"we" have been working pretty hard lately on corduroy, a web-based billing system for small businesses. the live demo site is available showing off its features and functionality and the signup system will be ready shortly to start taking subscriptions.
i started writing corduroy years ago out of a personal need for a billing system for superblock. i tried quickbooks and hated it; all i wanted was a simple system for making professional-looking invoices and keeping tabs on my accounts. so, i quickly ditched quickbooks and started writing a web-based system in ruby on rails which i have been using ever since.
i started working on an acpi driver this evening to make my thinkpad x61 work better under openbsd. i just finished it and so far it matches on the IBM0068 acpi hid device, checks it for the appropriate version, enables the bluetooth device (which is required before the hardware toggle switch can power it on and let the ubt0 device show up), and sets up a callback to run whenever a special button (e.g., fn+f[1-9], brightness, thinklight, etc.) is pressed. i'm pretty sure it will work on most other thinkpads but i haven't tried it on my x40 yet.
i mapped out all of the events that get generated, which on my x61 tablet include the screen rotating around, the lid opening and closing, and even the pen being ejected from its little slot. when the brightness buttons (fn+home and fn+end) are pressed, it sends a cmos command through acpi to actually adjust the screen brightness accordingly, so now it's working just like my x40 did on its own. being able to turn the brightness down when on battery is the main reason i wrote this.
for certain reasons, i've been looking at getting a tablet laptop. i bought a fujitsu lifebook p1610 tablet in december but found its screen and keyboard too small to use on a daily basis.
after using openbsd on one of my imacs for the past few months (and rarely using my thinkpad x40), i had gotten used to the extra screen real estate of the 1440x900 resolution. now that i'm back to using a laptop as my primary machine, i've been looking for something with a higher resolution (as well as more cpu power and ram) to replace the x40 as well as provide tablet functionality. the thinkpad x61 tablet satisfied those requirements while still staying relatively light and thin, so i bought one.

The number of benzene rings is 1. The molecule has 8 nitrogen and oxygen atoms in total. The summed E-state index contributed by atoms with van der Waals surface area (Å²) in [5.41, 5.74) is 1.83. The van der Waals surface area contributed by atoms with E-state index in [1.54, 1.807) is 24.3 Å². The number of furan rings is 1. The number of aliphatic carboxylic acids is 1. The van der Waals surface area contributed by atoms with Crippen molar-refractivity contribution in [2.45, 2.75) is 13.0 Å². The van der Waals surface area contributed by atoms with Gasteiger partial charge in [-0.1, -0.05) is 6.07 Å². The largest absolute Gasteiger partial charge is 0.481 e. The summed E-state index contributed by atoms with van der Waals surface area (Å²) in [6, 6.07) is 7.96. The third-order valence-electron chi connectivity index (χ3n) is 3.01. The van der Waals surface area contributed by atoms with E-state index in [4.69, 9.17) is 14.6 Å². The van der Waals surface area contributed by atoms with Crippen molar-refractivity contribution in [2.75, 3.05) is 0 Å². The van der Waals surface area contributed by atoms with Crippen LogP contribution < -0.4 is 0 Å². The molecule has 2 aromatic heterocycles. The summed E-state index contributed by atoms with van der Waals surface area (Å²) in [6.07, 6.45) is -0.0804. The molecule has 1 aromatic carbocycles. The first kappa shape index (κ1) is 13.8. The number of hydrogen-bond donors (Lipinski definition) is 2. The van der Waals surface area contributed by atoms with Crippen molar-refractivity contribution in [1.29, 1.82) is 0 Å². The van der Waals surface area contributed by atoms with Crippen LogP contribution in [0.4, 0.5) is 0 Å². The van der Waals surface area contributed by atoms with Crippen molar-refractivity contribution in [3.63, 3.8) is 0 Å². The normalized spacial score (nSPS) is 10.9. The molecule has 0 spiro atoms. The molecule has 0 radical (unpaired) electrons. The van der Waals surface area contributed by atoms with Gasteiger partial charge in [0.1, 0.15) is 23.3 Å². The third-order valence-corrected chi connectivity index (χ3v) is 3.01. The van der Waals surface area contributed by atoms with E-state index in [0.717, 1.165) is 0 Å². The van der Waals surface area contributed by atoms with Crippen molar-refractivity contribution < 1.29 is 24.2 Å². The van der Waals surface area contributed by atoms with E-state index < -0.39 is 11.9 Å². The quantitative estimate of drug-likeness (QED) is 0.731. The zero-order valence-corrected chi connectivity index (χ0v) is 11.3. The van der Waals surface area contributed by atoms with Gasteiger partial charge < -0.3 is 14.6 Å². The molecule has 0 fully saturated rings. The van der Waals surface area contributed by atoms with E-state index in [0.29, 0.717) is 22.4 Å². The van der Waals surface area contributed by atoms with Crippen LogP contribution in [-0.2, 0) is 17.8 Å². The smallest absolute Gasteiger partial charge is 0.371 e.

a while back i wrote a half-assed growl-like notification system called "meow" that i could use on openbsd. i wrote a gaim plugin that used meow to notify me of new messages so i wouldn't have to keep switching back to the workspace it was in to see who was talking to me. but it was a perl plugin for gaim and i didn't remember how i got perl support working in the openbsd port. the port's maintainer didn't care to fix it and i could never get it working in any future releases. so without gaim notifications, i didn't really have much use for meow and it was scrapped.
recently this bothered me again so i looked into writing another plugin for gaim pidgin. i read up on its dbus support and with a quick port of ruby-dbus, i had a working ruby script listening to pidgin events via dbus and sending notifications to meow. but as it turns out, dbus is used in a lot of software these days and has its own specification for notifications (for which a notification daemon exists in openbsd's ports). i installed it and changed a few lines in my new plugin to just send the events back through dbus to the notification service:
someone finally made a utility for the iphone to constantly alert you when you have unread sms messages. usually the iphone just vibrates and alerts once when you get a message and if you miss those, you usually never notice the message until much later. the continuous nagging was something i missed from my treo.
however, i didn't like that it vibrates every 15 seconds and that it will vibrate right after you get a message even if you haven't really "missed" it. since it's just a shell script that calls "sleep 15", it isn't really smart about what a missed message is. so i modified it to wait 60 seconds between alerts and only alert when an unread message is older than 60 seconds, so you have time to actually see the new message before being nagged about it.